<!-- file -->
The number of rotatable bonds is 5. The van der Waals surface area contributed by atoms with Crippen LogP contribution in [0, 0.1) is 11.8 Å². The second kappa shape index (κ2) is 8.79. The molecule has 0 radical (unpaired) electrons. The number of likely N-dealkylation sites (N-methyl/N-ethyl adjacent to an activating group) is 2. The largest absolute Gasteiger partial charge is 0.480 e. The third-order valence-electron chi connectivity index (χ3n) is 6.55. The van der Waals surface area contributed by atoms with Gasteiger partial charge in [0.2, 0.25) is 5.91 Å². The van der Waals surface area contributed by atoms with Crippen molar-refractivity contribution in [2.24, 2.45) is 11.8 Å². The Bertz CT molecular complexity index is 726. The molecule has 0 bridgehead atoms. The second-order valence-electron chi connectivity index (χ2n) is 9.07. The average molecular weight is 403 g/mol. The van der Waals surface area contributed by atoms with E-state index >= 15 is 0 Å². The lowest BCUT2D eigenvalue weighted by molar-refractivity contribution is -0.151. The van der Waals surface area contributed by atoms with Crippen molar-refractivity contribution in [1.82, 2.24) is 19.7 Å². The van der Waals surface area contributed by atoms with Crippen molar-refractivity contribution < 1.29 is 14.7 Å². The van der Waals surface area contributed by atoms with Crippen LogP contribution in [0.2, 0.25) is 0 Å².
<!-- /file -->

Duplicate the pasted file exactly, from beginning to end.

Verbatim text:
The number of rotatable bonds is 5. The van der Waals surface area contributed by atoms with Crippen LogP contribution in [0, 0.1) is 11.8 Å². The second kappa shape index (κ2) is 8.79. The molecule has 0 radical (unpaired) electrons. The number of likely N-dealkylation sites (N-methyl/N-ethyl adjacent to an activating group) is 2. The largest absolute Gasteiger partial charge is 0.480 e. The third-order valence-electron chi connectivity index (χ3n) is 6.55. The van der Waals surface area contributed by atoms with Gasteiger partial charge in [0.2, 0.25) is 5.91 Å². The van der Waals surface area contributed by atoms with Crippen molar-refractivity contribution in [2.24, 2.45) is 11.8 Å². The Bertz CT molecular complexity index is 726. The molecule has 0 bridgehead atoms. The second-order valence-electron chi connectivity index (χ2n) is 9.07. The average molecular weight is 403 g/mol. The van der Waals surface area contributed by atoms with E-state index >= 15 is 0 Å². The lowest BCUT2D eigenvalue weighted by molar-refractivity contribution is -0.151. The van der Waals surface area contributed by atoms with Crippen molar-refractivity contribution in [1.82, 2.24) is 19.7 Å². The van der Waals surface area contributed by atoms with Crippen molar-refractivity contribution < 1.29 is 14.7 Å². The van der Waals surface area contributed by atoms with Crippen LogP contribution in [0.2, 0.25) is 0 Å².